Soukeyna Ndiaye Bâ has been a Director of the Foundation’s Board since its creation. Engaged in the promotion of women entrepreneurs for more than 20 years, she is also Executive Director of INAFI (International Network of Alternative Financial Institutions) a global network of organisations that support microfinance programmes. Abdul Hai Khan is a Foundation’s Director and the Managing Director of Grameen Trust. He is also Board member of diferent microfinance and social business organisations in Australia, Bangladesh, China, France, India, Kosovo, Italy, USA and Yemen.
1/ Directors of the Foundation, you are also both international experts and microfinance practitioners. Can you share with us your analysis of the crisis and more particularly on the territories that you know well?
Soukeyna Ndiaye Bâ: In Africa, the current toll is close to 100,000 deaths and more than 3.7 million people infected, but these figures do not reflect the reality in the continent because there is no mass screening due to a lack of resources. Because of restrictions and border closures to contain the pandemic, the economic crisis has not spared the African continent. In this context, small-scale entrepreneurs, smallholder farmers and informal sector workers are directly afected. On the front line: women, both in rural and urban areas, who are very active in the informal sector. In Senegal, for example, about 94% of women entrepreneurs operate in the informal sector. In rural areas, in addition to the gravity of the economic situation, the already alarming health precariousness and dificulty in accessing healthcare may worsen.
Abdul Hai Khan: Current death toll in Asia is approximately 417,000, while the number of infected cases stands at more than 26 million. Schools in East Asia and the Pacific have been completely closed for more than 25 million children for almost an entire year. Covid-19 has slowed growth in East Asia and the Pacific (EAP) as it has significantly reduced economic activity, including tourism and trade. Growth in the AEP region, excluding China, is forecast to slow to 1.3% in 2020 from 4.7% in 2019. Millions of households have been afected by the loss of jobs and income (including remittances), while they still have to cover basic expenses or service debt. Consequently, the percentage of poor people has increased.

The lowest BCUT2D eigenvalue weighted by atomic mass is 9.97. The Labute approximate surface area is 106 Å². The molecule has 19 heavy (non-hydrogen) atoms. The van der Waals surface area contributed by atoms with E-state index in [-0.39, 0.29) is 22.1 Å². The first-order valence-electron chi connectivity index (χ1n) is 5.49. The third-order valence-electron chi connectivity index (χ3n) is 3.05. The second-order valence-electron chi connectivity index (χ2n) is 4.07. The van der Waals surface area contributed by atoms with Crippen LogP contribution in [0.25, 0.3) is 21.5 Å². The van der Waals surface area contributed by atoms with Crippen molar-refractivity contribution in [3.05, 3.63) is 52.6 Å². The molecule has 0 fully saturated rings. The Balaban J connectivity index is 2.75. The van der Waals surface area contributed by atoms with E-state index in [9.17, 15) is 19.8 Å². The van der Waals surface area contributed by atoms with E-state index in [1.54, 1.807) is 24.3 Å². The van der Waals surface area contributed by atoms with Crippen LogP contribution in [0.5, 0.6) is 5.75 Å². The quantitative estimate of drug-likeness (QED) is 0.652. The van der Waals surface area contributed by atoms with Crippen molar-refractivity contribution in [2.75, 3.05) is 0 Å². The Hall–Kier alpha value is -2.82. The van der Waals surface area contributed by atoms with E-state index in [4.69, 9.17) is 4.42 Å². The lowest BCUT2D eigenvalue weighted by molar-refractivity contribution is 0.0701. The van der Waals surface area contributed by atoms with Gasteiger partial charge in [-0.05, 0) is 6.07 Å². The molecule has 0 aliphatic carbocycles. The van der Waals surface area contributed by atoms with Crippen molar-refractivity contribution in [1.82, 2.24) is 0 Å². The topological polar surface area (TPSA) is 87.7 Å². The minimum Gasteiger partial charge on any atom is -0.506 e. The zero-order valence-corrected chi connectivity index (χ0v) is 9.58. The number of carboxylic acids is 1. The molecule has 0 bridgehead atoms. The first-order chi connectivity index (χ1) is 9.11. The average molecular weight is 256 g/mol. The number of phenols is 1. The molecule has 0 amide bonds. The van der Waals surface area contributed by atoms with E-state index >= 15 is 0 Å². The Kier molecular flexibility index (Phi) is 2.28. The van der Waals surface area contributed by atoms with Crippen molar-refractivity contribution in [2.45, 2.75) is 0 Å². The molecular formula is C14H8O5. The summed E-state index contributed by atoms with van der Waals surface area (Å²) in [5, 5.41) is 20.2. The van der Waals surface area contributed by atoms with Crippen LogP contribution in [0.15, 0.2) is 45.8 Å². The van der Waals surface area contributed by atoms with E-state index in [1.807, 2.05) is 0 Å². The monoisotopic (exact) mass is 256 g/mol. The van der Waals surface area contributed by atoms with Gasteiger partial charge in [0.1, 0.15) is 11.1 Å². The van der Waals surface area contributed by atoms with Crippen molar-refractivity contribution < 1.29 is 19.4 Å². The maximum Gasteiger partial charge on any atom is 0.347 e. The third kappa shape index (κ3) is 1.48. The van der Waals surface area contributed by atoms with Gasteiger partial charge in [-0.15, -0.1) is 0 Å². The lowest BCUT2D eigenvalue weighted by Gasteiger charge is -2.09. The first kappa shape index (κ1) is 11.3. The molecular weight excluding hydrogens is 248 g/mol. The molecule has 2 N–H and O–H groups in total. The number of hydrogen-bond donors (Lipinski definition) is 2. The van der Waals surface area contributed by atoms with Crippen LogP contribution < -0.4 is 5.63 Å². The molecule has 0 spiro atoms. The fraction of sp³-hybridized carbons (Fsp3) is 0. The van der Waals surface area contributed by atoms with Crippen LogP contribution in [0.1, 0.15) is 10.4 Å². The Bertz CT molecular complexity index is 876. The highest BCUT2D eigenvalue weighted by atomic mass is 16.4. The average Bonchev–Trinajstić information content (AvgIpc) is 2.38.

2/ How do microfinance and social business mitigate the efects of the economic crisis?
AHK: By improving access to essential services, microfinance institutions and social businesses strengthen the resilience of low-income populations, including small-scale entrepreneurs from the formal and informal sectors and smallholder farmers. They are therefore essential to protect the most vulnerable populations, severely afected by the efects of the economic and health crisis during the Covid-19 pandemic. To cope with this pandemic, many microfinance institutions have innovated and increased their support to their clients. For example, they have restructured loans to better support the most afected clients and accelerated their digital transformation, by introducing or improving cashless transactions through mobile banking channels and by creating virtual branches.
3/ What is the outlook for the years to come?
AHK: The magnitude of the damage that Covid-19 pandemic has brought in the world is huge. However, it ofers us a unique opportunity to improve, or even redefine, our economic structures by relaying on social and environmental consciousness. We should not call it a ‘recovery’ programme but a ‘reconstruction’ programme. In this comprehensive reconstruction plan, social entrepreneurship can play an essential role, as it can be a lever to transform unemployed people into entrepreneurs. Financial inclusion can help economic recovery go hand in hand with social development.
SB: The world is threatened with recession and food and social crisis. Building the «after Covid» world must therefore be multi-sectoral and focused on innovation. We must learn from the problems encountered during this crisis: better assess and anticipate risks, strengthen our socio-economic models and rethink our public policies to better protect the most vulnerable populations. Women entrepreneurs will have a key role to play in boosting the economy. Supporting female entrepreneurship will be a lever for women empowerment and the development of rural and urban economies. Digital will be a major tool to encourage entrepreneurship, modernise, develop and innovate.